Greggs has benefitted from sales of its new over-ice drinks including coffee and coolers as well as strong growth in pizza boxes and ongoing robust demand for hot food. It continues to open new stores with 64 new shop openings during the period, including 15 with franchise partners. Its low-price offering remains resilient to the sluggish consumer backdrop and macroeconomic pressures from higher interest rates and elevated inflation. In a further sign of resilience, earlier in the year Greggs also announced a 40p special dividend after a strong start to 2024. 

      However, Greggs sees no change to its outlook for cost inflation which is seen remaining around 4-5%, above the UK’s headline rate of inflation, and the bakery said the market remains ‘challenging.’ 

      Investors are struggling to find enthusiasm for today’s update, amid its unchanged full-year guidance, the market headwinds and a lacklustre day for European markets more broadly with the FTSE 100 and FTSE 250 trading around the flatline. After a solid share performance so far this year, shares are giving back some gains today, trading down over 1%, reducing its year-to-date gain to around 6%. Shares are also lower over a one-year period. 

      From an analyst perspective though, the view is more optimistic with 9 buy recommendations versus 2 holds and zero sells on the stock and an average price target up 15% from the current share price.

      CURRYS 

      Keith Bowman, Equity Analyst, interactive investor says:Currys (LSE:CURY) continues to prove it was right to reject opportunistic takeover approaches as it raised annual profit forecasts again. 

      Like-for-like sales returned to growth in the 16-weeks to late April, up 2%, with momentum at its UK and Irish business improving and adjusted profit at the Nordics operation expected to more than double year-over-year, ahead of expectations.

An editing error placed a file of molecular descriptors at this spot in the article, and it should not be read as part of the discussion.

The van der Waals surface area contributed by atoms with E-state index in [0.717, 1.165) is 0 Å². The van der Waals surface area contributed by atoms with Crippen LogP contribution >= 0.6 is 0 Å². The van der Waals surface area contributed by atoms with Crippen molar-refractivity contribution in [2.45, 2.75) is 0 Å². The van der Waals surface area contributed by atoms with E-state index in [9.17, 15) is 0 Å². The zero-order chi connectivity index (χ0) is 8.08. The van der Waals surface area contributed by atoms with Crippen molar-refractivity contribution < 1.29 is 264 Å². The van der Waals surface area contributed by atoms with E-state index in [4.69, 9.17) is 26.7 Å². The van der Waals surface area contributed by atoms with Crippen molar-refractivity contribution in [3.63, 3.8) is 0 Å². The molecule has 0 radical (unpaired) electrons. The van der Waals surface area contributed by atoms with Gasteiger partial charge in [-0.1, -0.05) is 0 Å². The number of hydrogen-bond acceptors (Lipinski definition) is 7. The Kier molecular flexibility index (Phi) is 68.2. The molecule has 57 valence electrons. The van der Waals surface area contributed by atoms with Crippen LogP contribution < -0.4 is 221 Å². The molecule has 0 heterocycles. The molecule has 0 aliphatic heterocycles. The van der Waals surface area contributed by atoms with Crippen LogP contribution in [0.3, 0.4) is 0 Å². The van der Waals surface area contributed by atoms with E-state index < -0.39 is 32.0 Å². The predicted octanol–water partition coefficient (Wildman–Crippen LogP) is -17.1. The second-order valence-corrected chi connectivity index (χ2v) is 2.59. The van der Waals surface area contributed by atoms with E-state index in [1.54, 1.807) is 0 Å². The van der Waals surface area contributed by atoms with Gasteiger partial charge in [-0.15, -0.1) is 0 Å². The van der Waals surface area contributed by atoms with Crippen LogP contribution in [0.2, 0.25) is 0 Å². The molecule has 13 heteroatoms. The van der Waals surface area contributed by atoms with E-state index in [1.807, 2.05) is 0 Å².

A forecast annual adjusted profit of between £115 million and £120 million is up from previous predictions of at least £105 million. Expected year-end net cash of around £95 million contrasts with last year’s year-end net debt of £97 million, helped by its Greek business disposal, with interest related costs coming in below prior estimates. 

      Elevated borrowing costs continue to pressure consumer spending, with slow housing market transactions also likely hindering sales of white goods such as washing machines and fridge freezers. The sale of its Greek business reduces geographical diversity, competitors such as AO World are always a threat, while the dividend remains suspended given the company is focused on strengthening the balance sheet.  

      On the upside, a recovery at its Nordic business continues and demand for higher profit margin services such as repairs appears to be growing. A store portfolio offers consumers the opportunity to test products before buying, while both Microsoft and Accenture have recently been called in to improve Currys’ own AI technology. 

      A continuing recovery offers grounds for optimism and recent bid approaches shows others believe there’s value here. However, slender profit margins, intense competition and an uncertain consumer spending outlook mean City opinion remains a hold, albeit a strong one.

      These articles are provided for information purposes only.  Occasionally, an opinion about whether to buy or sell a specific investment may be provided by third parties.  The content is not intended to be a personal recommendation to buy or sell any financial instrument or product, or to adopt any investment strategy as it is not provided based on an assessment of your investing knowledge and experience, your financial situation or your investment objectives. The value of your investments, and the income derived from them, may go down as well as up. You may not get back all the money that you invest. The investments referred to in this article may not be suitable for all investors, and if in doubt, an investor should seek advice from a qualified investment adviser.

      Full performance can be found on the company or index summary page on the interactive investor website. Simply click on the company's or index name highlighted in the article.